What does the "RS" in the Renault Clio RS and Megane RS mean? Well, unlike Audi and Porsche, it doesn't stand for Renn Sport. No, it's actually a signifier that said hot hatch has been breathed upon by Renault Sport, the French manufacturer's answer to Volkswagen's R models, Ford's ST hatches and Opel/Vauxhalls's OPC and VXR lines. Its production of forbidden fruit aside, Renault Sport has another project on the burner – the RS 01.
Renault is a company accustomed to winning in Formula One. In the past ten years alone, it has claimed an unfathomable six world championships, first with Fernando Alonso two years in a row and then powering Sebastian Vettel and Red Bull Racing to four consecutive titles. But suffice it to say that things haven't been going so well this season since the introduction of the new hybrid turbocharged V6s as Mercedes-Benz has stolen its thunder. The teams it supplies aren't happy, and neither is the
What's the difference between Formula One and Formula E? Both are sanctioned by the FIA and have been attracting experienced grand prix drivers for races around the world. But there is, first of all, the obvious fact that (though F1 may have gone hybrid by now) Formula E will be all-electric. Another major difference between the two, however, is the way the teams work.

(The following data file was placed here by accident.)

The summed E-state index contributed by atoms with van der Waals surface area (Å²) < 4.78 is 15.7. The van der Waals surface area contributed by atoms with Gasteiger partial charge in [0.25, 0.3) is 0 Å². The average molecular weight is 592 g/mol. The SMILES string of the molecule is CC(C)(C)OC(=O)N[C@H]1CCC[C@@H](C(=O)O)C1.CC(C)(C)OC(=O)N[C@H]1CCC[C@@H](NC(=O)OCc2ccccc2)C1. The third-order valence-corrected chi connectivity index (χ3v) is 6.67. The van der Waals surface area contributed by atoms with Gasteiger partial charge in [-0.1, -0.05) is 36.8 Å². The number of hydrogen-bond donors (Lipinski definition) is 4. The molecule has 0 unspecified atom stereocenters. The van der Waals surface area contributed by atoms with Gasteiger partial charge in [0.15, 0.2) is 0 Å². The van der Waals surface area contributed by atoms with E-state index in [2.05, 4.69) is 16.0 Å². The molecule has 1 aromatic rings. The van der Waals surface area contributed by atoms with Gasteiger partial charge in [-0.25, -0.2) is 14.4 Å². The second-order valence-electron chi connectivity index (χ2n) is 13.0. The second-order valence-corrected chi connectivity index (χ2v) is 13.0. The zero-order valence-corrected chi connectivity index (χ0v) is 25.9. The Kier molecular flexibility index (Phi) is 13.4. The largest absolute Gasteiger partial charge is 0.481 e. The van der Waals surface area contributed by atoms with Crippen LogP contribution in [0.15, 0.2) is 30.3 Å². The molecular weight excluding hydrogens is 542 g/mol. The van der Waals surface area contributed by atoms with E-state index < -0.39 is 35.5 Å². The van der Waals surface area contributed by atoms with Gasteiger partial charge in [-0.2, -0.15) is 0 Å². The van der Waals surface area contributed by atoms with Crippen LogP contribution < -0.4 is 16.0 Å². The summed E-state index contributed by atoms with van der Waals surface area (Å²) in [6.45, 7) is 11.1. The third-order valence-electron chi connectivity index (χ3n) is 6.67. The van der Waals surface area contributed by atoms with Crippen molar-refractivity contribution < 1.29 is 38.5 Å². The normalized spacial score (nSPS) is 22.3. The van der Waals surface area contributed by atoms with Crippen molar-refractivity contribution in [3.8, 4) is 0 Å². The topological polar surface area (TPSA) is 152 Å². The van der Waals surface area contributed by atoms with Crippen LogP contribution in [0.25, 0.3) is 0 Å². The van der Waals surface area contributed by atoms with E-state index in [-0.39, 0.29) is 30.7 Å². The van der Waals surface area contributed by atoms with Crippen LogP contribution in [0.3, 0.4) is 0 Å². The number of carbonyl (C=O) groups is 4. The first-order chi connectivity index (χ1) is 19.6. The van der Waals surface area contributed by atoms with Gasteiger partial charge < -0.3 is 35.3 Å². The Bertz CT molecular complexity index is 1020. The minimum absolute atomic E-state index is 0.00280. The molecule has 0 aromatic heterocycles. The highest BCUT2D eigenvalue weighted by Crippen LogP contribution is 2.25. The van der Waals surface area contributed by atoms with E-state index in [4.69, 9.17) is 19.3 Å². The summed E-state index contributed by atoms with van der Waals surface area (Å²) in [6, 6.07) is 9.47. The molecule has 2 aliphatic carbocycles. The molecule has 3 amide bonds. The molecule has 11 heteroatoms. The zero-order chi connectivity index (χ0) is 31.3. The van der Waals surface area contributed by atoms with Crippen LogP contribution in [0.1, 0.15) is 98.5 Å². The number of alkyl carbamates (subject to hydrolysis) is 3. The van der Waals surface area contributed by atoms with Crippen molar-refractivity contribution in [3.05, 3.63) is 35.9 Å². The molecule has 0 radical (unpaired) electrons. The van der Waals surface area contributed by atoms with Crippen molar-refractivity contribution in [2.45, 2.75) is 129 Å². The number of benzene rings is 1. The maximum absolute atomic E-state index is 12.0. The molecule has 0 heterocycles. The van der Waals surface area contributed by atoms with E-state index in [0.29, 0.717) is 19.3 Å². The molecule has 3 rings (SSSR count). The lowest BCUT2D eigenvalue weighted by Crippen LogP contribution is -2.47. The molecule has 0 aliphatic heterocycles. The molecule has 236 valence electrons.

If you're ever in Europe and have the chance to stop by a World Series by Renault event, you'll be in for a treat. For one thing, the tickets are free. For another, they take place at some of the best circuits Europe has to offer, like Monza, Monaco, Spa and the Nürburgring. It's produced some of the best racing drivers in the world, including multiple F1 champions Sebastian Vettel and Fernando Alonso, Le Mans winner Marc Gené and three-time WTCC champ Andy Priaulx. And it includes a
UPDATE: A previous version of this article erroneously suggested Renault was aiming for a sub-8-second lap time. Clearly, this was a rather humorous typo, and it's been fixed. Thanks for all who pointed out the mistake in the Comments!
Of all the automakers that have supplied engines to Formula One teams over the years, few have seen Renault's level of success. But while the French automaker scored world championships with its own team in 2005 and 2006, the bulk of its achievements have historically come as supplier to independent teams.
Typically, when Renault comes out with a Monaco or Silverstone GP edition or something similar, it's targeted at those who'd like to get their hands on a full-fat Renaultsport model but can't quite get there. This time, however, the Monaco Grand Prix edition packs everything you'd expect from a Megane RS, and then some.